Monday, January 12, 2009

Yoga Snobs, Part 2: The Anti-Story Yogi

In the last installment of this series, I described a yogi who, in my belief, chose to look down on certain people for physical reasons. In this installment, I will describe a yogi who looked down on people for reasons more mental/spiritual.

At my yoga studio, we sometimes had guest instructors. There was one in particular who taught a couple of times and then did not come again. I thought it might be interesting to take more of his classes, so I sent him an email asking him where he usually taught. He wrote back and told me that he taught regularly at the Y. We got to chatting. He told me he worked as a speech writer to supplement his yoga income. I told him that I worked as a Technical Writer to make money, but what I really loved was fiction.

His response was that he did not read fiction because fiction was untrue and he was opposed to untruth. He said that "at least" I did technical writing and that was based on fact (as if to say that the writing I did for a living took the curse off the writing I did out of love).

I was flabbergasted. This man thought that his allegedly spiritual, yogic beliefs made it acceptable for him to insult what I did!

I wrote back and pointed out that in fiction, no deceit occurs because there is an understanding between the writer and the reader that what is described is not literally true. On the other hand, there is ample potential for deceit in speech writing, especially when done for politicians.

I never communicated with him again, nor did I attend any of his classes at the Y.

The notion that a story can be a negative thing is not uncommon among yogis and meditators. Someone once told me about a type of meditation whose goal is to help the meditator achieve a state of "no story." I think they were referring to Vipassana, though I have not been able to find any references to "no story" on Vipassana-related web pages. Perhaps it was some other type of meditation beginning with "V." In any case, she explained that people cause problems for themselves and avoid seeing the world accurately by making up stories about the people around them. For example, an insecure person might walk past a group of people, hear them burst into laughter, and conclude they are laughing at him. He does not know this with any certainty; it is a belief, a story he chooses to tell himself. With sufficient practice of the right type of meditation, I have been told, one can free oneself from this habit of hurtful storytelling.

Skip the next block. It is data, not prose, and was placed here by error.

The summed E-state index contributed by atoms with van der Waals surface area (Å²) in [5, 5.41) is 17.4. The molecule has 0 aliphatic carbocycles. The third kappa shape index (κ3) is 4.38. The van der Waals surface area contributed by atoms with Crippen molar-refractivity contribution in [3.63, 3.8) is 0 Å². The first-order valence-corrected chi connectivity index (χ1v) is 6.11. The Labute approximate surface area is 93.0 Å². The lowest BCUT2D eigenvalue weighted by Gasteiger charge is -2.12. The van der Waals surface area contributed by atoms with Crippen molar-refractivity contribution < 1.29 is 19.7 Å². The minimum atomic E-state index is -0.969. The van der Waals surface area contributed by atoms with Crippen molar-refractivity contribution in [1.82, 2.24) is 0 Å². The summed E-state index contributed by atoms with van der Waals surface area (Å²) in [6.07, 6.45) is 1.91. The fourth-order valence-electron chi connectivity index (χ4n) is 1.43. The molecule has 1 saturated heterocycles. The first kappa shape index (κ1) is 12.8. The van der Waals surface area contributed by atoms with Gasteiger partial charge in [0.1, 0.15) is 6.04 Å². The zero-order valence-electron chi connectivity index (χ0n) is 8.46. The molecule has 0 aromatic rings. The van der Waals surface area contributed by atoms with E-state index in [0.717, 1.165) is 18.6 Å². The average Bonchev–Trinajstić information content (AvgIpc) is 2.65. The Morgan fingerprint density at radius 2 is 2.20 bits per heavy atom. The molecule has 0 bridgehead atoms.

Are we to take this to mean that all fiction and storytelling is to be avoided? That is apparently how this yoga instructor took it. And yet, storytelling is an important feature of every culture on earth. Even Zen Buddhists use stories, called Koans, to teach and illustrate Zen principles. Many of them describe events that (gasp!) never actually happened.

Most likely, the yoga instructor had no problem with this type of instructive storytelling, despite what he said about being opposed to untruth. He would have understood that there is a higher purpose, indeed a higher truth, in such storytelling.

What he didn't understand is that the same is true of all good storytelling. Any decent-quality novel, short story or myth tells "untruths" in order to get at deeper truths. This man's avoidance of fiction is his great loss. I feel a little bit sorry for him. Not that sorry, because he was a jerk, but a little sorry.

Apparently I'm not that spiritually evolved.

Are you a Yoga Snob or a Balanced Yogi? Find out by taking the Yoga Snob Quiz. Actually, this quiz is more of a joke than anything. It's worth doing for the fun of it, and also to generate a signature so that you can show everyone in your forum, or everyone you email, what kind of yogi you are.

Have you ever been the target of a Yoga Snob? Please share your story--yes, story, because stories are good--by leaving a comment. Anyone can post a comment; you do not need to register. Thanks!


James said...

That guy sounds like a nut bar!!

Vivian said...

Kind of. He's not the only person I've ever heard of who took on a religion or practice and went overboard with it. It's pretty common really. After all, what could be more insane than the Taliban or the Inquisiton or the Crusades? Lots of nut bars there.

Heather said...

I just love these thoughts! I've heard this behavior called "Spiritual Materialism"... I think once you take anything too seriously and rigidly - you sort have missed the point (thus with writing fiction) You should have asked...what the heck is TRUTH anyway, and why do you seem to have the market cornered on that? LOL

Vivian said...

Thanks for stopping by, Heather! I agree that it misses the point and yet some people seem to have a need to do that. I think perhaps because they want life to be simple, which it is not of course. Have thought about writing a blog entry about that...

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